The Dirtbag Dream, and How it Nearly Ruined Climbing For Me

The thoughts or ideas expressed in this article do not necessarily reflect the opinions of Moja Gear. We do, however, support a platform for freedom of expression and open discussion within the climbing community.


For years, I’ve had an unshakeable and inexplicable sense of discomfort hanging over me. It only got worse as years passed. I’d assumed it had something to with vague confidence issues and pushed it away as best I could.

In so many ways, climbing helped quiet the background buzz in my head. It resonated with me: my slender frame and +2 ape index were advantageous; rope systems and other technical aspects made sense in a world where the nuances of team strategy (and dealing with people in general) often left me confused and indecisive; there was no competitive pressure, just me and the rock.

Through climbing, I felt confident and competent. As I gradually advanced from gym gumby to sport and finally to trad, the draw towards the dirtbag dream became ever stronger. I couldn’t stop thinking about climbing, and though I devoted nearly all of my free time to it, it wasn’t enough. Because my job was unfulfilling and the contrivances of city life weighed down on me, it was obvious that I needed to drop my shit and devote a good chunk of time to climbing full time. So I did.

After months of scrimping and saving, moonlighting as a bartender and working 60 hour weeks, I finally initiated #vanlife and lived the dream. For 7 months, I climbed my brains out: Potrero Chico, Hueco Tanks, Moab, Indian Creek, Red Rock, Joshua Tree, Yosemite, Leavenworth, Squamish, Jasper, Banff, Devil’s Tower, Spearfish Canyon. Life was bliss when moving on rock, but that shadow kept creeping back.

After driving across the continent, visiting dozens of towns, meeting hundreds of dirtbags, and spending countless hours alone and living in my head, I finally realized that my inner discomfort is rooted in a feeling of not-belonging. The problem is that we live in a society dominated by whiteness, and I will always be othered because I am not white.

This road trip has forced me to face this inescapable truth: I exist in the white man’s world but I do not belong in it. Everywhere I go, I have no choice but to come to terms with white supremacy.

White men get the first ascent, whether it be in Mexico or Utah or Nepal. Idyllic mountain towns are filled with bougy white people. Poorer, less idyllic mountain towns are filled with racist white people. America’s best lands were taken from American Indians, now occupied by white people. Dirtbags are almost always white men, except when they’re with their white girlfriends.

Once, I met a tall, ruggedly handsome, Instagram famous, white male climber who told me he didn’t drink or smoke pot anymore because he was “in a good place.” Though he was an extreme, I met so many others like him in varying degrees. The hardcore climbing scene is dominated by well-adjusted, heterosexual, cis white men – the absolute pinnacle of privilege. I couldn’t believe that the general attitude was one of non-conformity, of living on the edge.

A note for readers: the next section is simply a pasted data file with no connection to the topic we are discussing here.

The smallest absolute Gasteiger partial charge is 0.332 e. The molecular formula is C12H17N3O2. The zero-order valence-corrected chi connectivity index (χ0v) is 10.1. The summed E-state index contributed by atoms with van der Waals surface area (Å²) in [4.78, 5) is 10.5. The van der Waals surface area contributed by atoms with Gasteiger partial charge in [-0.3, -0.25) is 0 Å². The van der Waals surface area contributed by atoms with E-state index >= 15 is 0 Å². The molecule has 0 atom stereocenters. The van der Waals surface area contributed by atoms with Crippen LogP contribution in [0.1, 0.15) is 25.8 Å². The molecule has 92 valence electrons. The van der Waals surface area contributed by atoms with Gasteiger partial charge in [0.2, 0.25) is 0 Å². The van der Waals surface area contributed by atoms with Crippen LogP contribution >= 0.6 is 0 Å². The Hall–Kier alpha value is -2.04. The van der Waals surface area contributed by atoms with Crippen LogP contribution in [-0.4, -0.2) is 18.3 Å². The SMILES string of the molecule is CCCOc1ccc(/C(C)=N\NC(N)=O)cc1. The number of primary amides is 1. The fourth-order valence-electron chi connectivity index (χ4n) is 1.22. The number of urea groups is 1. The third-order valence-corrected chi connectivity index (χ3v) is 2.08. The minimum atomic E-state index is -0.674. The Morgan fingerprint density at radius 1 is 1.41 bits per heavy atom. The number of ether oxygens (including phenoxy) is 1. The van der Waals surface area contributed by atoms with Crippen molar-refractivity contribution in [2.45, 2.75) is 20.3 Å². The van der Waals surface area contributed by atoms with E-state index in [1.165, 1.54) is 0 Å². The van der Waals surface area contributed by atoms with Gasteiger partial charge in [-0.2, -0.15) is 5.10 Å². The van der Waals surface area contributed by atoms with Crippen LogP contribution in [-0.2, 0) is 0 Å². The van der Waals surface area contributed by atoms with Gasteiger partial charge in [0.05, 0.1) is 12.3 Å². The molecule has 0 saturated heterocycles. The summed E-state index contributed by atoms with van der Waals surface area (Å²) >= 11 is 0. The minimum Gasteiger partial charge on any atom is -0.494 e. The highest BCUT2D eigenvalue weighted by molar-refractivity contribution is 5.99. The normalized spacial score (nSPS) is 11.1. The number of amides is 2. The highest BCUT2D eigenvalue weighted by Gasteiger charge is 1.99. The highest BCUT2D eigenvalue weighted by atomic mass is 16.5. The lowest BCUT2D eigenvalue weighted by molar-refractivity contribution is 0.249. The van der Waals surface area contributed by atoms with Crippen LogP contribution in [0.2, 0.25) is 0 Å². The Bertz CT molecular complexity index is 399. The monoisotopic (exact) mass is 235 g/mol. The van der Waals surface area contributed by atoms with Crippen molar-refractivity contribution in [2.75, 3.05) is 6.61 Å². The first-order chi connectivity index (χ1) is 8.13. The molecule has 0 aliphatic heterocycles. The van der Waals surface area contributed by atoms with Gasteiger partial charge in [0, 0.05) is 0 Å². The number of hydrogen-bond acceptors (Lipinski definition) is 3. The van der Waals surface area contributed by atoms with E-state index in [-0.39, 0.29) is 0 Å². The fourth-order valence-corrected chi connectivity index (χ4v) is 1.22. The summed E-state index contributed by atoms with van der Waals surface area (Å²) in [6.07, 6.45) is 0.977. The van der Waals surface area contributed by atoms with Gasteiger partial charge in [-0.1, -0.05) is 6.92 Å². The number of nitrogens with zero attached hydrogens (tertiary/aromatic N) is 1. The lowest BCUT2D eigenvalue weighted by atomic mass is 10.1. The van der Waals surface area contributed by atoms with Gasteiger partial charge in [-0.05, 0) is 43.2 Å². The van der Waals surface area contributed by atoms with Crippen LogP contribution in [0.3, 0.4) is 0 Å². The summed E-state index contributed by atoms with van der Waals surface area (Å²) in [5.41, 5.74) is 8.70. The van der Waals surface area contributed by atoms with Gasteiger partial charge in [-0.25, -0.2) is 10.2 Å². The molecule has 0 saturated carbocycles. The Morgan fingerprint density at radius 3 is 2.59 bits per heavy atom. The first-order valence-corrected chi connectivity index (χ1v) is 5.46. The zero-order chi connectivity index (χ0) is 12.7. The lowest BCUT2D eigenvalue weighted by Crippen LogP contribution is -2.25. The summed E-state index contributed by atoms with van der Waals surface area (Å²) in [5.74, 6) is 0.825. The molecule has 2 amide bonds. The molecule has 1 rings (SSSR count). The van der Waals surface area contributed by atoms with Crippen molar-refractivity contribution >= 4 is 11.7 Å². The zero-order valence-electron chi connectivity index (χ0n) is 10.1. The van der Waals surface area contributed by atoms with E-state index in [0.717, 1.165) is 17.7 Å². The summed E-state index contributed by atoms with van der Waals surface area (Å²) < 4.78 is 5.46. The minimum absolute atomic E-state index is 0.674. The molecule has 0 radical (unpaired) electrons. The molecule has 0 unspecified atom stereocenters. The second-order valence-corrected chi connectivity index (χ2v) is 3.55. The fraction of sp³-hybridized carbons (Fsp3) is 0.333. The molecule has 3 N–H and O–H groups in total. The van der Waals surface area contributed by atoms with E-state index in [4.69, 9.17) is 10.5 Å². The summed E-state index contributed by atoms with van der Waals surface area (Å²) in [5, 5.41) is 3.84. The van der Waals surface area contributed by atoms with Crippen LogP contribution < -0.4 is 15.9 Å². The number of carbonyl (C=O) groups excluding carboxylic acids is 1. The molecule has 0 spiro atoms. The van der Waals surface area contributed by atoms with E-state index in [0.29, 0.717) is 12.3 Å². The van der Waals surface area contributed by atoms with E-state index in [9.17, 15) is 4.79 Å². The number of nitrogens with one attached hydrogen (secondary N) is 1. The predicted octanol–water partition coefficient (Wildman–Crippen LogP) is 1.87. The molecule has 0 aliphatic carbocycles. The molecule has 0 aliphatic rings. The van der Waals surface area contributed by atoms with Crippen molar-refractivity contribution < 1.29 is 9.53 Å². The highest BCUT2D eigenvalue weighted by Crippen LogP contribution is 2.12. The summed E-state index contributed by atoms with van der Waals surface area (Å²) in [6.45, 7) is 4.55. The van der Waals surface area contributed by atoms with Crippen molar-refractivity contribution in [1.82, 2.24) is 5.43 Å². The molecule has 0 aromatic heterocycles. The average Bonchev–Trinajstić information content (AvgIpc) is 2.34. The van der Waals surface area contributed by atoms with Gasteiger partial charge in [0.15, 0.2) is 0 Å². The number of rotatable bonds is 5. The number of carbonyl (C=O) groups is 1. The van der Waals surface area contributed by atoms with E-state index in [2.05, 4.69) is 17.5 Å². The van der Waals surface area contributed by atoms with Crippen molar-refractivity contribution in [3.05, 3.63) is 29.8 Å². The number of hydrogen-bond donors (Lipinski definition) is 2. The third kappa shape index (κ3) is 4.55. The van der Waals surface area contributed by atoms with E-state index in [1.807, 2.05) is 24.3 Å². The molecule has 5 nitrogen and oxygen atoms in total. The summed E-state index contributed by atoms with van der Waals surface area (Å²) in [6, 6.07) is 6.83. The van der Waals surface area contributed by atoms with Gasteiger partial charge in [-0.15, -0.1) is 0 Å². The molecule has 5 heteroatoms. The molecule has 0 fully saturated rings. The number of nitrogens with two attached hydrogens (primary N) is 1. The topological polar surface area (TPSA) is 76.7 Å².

I am an Asian-American man and this has largely been a humiliating experience. In media, we’re stereotyped either as mysterious and foreign or as small, nerdy, bumbling accessories to capable white protagonists. Interracial relationships often involve Asian women but rarely Asian men. Society tells us that we have tiny dicks and are effeminate.

During basic training (I spent 6 years as an army reservist), drill sergeants immediately nicknamed me “Jackie Chan.” Being in public with other Asians would inevitably lead to racist comments by some white guy (and it’s always a white guy). Dad encouraged me to squeeze the tip of my nose, making it less broad and more like pointy white noses. From all directions, we are othered and made to feel like we don’t belong. I grew up feeling hideous and invisible, and often still do.

From these experiences, I came to associate Asians with impotence and a failure to assimilate to American culture, so I assumed what I thought was a post-racial American identity. In practice, it was really just the pursuit of whiteness; I abandoned my Korean community and socialized almost exclusively with white people. With other Asians I was vulnerable, so I used white people like armor and fed off their privilege.

I tried to be the ultimate white man: competent, well-spoken, well-dressed macho, confident, rational. I exuberantly entered the Great White World of Climbing. I even enlisted in the army to feel more American. In the end, none of it worked; I was just going through the motions and never achieved the effortlessness that so many white men have.

No doubt, Asian-Americans are a privileged group. Just like white people, we can drive across the country without ever fearing the police. We show similar success in schools and corporations. There are more Asian climbers than any other people of color (POC). But this is the problem: because we don’t fear for our bodies and often exist in the same spaces as white people, we’re made to feel as if our experiences as POC are not relevant.

The truth is that we are oppressed by the same racist Western attitudes that hurt all other POC. So it’s time we finally shake off our bullshit model minority status and speak up for ourselves and for other POC. It’s time other POC stop seeing us as proxies for white people and accept us into the fold.